To this day, the tales of brave Ulysses retain an almost magical power to move us. Now two researchers claim that, before our hero slipped through the back gates of his own kingdom disguised as a beggar, strung his bow and sent Penelope’s suitors packing, his triumphant return to Ithaca was heralded by a blood-red, total eclipse of the sun at high noon.
Back in the 1920’s, Carl Schoch and Paul Neugebauer did the calculations revealing that a total solar eclipse had been visible over the Ionian island ofIthaca around noon on April 16, 1178 B.C. Using this earlier work as a starting point, Marcelo Magnasco and Constantino Baikouzis of Rockefeller University in New York surmised that this eclipse would have taken place approximately one decade after the sack of Troy — which many date to the 1180’s B.C.
If we factor in the legendary ten years of wandering which make up the Odyssey, there is a possible coincidence.
Magnasco and Baikouzis, who detailed their findings online on in the journal, Proceedings of the National Academy of Sciences, are not the first to believe that a solar eclipse accompanied Odysseus on his return. The same possibility was raised by the 1st century Greek historian, Plutarch.
After all, in the 20th book of the "Odyssey," the seer Theoclymenus foresees the death of the suitors, prophesying "The sun has been obliterated from the sky, and an unlucky darkness invades the world." This passage gave Plutarch the idea that the seer may have been referring to a solar eclipse.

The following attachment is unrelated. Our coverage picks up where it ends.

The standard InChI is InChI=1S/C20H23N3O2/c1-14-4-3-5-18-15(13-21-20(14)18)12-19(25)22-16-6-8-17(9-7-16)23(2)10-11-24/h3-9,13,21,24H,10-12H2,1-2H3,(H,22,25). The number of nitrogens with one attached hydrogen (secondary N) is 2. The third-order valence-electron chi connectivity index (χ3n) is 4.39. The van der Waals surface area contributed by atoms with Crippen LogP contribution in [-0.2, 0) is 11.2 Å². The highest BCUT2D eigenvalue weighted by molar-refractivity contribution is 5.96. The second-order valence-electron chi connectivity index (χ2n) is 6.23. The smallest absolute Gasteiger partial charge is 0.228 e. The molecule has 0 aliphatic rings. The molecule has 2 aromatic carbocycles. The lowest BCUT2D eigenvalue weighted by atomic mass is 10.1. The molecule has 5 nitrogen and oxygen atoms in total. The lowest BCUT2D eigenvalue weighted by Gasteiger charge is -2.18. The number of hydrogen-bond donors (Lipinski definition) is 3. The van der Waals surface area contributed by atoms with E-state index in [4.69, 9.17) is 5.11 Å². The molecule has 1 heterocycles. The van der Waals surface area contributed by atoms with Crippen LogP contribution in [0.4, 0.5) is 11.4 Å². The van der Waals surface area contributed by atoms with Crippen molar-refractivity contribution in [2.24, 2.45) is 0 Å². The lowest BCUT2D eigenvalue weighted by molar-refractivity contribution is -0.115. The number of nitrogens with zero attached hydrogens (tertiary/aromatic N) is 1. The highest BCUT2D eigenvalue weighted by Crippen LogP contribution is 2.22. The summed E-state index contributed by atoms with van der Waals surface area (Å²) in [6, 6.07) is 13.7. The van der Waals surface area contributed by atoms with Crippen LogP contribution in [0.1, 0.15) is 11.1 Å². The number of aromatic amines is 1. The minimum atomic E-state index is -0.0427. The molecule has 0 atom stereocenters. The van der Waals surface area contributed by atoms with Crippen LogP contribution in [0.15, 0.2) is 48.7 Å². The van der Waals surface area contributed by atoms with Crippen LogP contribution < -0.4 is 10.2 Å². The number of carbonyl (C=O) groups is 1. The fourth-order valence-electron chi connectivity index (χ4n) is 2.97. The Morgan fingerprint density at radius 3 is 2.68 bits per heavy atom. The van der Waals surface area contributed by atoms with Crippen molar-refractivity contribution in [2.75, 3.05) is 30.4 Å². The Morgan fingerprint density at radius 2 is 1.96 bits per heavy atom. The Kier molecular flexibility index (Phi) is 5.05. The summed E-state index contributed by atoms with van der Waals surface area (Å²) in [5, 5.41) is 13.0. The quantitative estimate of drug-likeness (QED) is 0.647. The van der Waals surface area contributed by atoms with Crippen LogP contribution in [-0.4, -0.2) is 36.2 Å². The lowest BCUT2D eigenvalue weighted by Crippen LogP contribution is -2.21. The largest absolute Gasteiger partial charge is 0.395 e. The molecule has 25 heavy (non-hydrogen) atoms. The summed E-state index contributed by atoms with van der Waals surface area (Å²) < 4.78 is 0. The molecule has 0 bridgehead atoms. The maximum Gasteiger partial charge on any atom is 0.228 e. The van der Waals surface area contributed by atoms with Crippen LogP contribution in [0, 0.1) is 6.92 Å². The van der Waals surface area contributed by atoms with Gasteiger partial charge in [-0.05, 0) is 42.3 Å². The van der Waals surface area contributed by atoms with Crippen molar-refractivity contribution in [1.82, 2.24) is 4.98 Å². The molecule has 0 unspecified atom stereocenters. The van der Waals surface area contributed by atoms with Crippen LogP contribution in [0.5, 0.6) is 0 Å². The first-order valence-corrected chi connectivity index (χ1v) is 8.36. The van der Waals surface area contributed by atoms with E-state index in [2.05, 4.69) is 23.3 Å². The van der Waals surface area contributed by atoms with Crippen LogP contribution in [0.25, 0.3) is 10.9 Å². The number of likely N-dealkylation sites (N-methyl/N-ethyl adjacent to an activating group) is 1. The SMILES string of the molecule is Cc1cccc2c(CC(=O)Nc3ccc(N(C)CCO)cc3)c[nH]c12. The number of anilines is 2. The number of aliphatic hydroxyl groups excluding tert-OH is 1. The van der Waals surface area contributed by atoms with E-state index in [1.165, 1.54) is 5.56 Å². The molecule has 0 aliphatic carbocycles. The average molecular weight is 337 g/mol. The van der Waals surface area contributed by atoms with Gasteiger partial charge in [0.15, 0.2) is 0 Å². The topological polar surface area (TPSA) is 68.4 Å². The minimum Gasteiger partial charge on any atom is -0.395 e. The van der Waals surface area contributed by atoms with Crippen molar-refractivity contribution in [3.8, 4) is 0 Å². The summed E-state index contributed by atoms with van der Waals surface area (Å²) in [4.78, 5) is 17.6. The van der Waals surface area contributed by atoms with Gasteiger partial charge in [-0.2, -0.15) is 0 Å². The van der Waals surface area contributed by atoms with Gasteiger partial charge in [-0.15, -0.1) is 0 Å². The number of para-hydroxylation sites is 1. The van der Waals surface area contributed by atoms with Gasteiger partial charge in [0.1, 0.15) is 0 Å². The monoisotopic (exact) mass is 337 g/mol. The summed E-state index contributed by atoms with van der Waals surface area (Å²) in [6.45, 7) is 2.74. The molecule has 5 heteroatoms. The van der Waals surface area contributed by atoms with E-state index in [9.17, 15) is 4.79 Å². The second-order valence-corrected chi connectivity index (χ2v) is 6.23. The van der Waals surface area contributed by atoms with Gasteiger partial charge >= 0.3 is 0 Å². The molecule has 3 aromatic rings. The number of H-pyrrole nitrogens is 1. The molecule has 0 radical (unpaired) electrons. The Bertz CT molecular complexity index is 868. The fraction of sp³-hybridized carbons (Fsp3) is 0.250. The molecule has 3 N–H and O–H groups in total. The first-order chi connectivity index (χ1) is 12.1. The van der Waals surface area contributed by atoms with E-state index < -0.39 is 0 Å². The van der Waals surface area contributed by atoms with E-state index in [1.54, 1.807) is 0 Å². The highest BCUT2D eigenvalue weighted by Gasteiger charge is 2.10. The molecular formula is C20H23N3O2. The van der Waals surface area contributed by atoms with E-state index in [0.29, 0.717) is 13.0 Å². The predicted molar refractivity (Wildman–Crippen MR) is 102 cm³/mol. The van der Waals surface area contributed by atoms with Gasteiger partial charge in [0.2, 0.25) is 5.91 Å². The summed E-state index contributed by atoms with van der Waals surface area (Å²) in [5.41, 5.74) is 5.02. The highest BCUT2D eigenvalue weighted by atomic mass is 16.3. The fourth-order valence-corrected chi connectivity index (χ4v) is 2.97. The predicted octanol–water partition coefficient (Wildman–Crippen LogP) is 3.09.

The existence of Homer himself is as much of a mystery as that of his epic characters, but whoever the legendary blind poet was, he did leave a trail of astronomical clues in his tales which Magnasco and Baikouzis have dutifully followed, allowing them to further refine their hypothesis.
For instance, as Odysseus breaks away from the clutches of the nymph Calypso, he “is told to watch the Pleiades and late-setting Boötes and keep the Great Bear to his left." Next, five days before the supposed eclipse, Odysseus arrives in Ithaca as the Star of Dawn - that is, Venus - 'rises ahead of the sun.'
The researchers also believe that poet made a mythological reference to a Mercury retrograde period, when 'the messenger of the gods, Hermes, is sent west to Ogygia by the king of the gods, Zeus, to release Odysseus and then immediately returns back east roughly 34 days before the eclipse.'
Apparently, there is only one date which satisfies all these conditions: April 16th, 1178 BCE.
Now whether this work proves to be yet another exercise in futility, or a real innovation, it does raise some important questions about how an eclipse, or other unusual planetary motion like retrograde periods, would have been interpreted by the Greeks of Homer’s time.
Presumably, Homer’s Odyssey was compiled before the revolutionary discoveries of the cyclical nature of planetary motion in Mesopotamia, and the dawn of mathematical astronomy (approx. the 6th century BCE). If we should interpret Hermes’s round-trip errand as an astronomical reference, then this recent work encourages rigorous astronomical re-readings of the entire corpus of classical mythology.
That alone is the key to a wealth of buried treasure…
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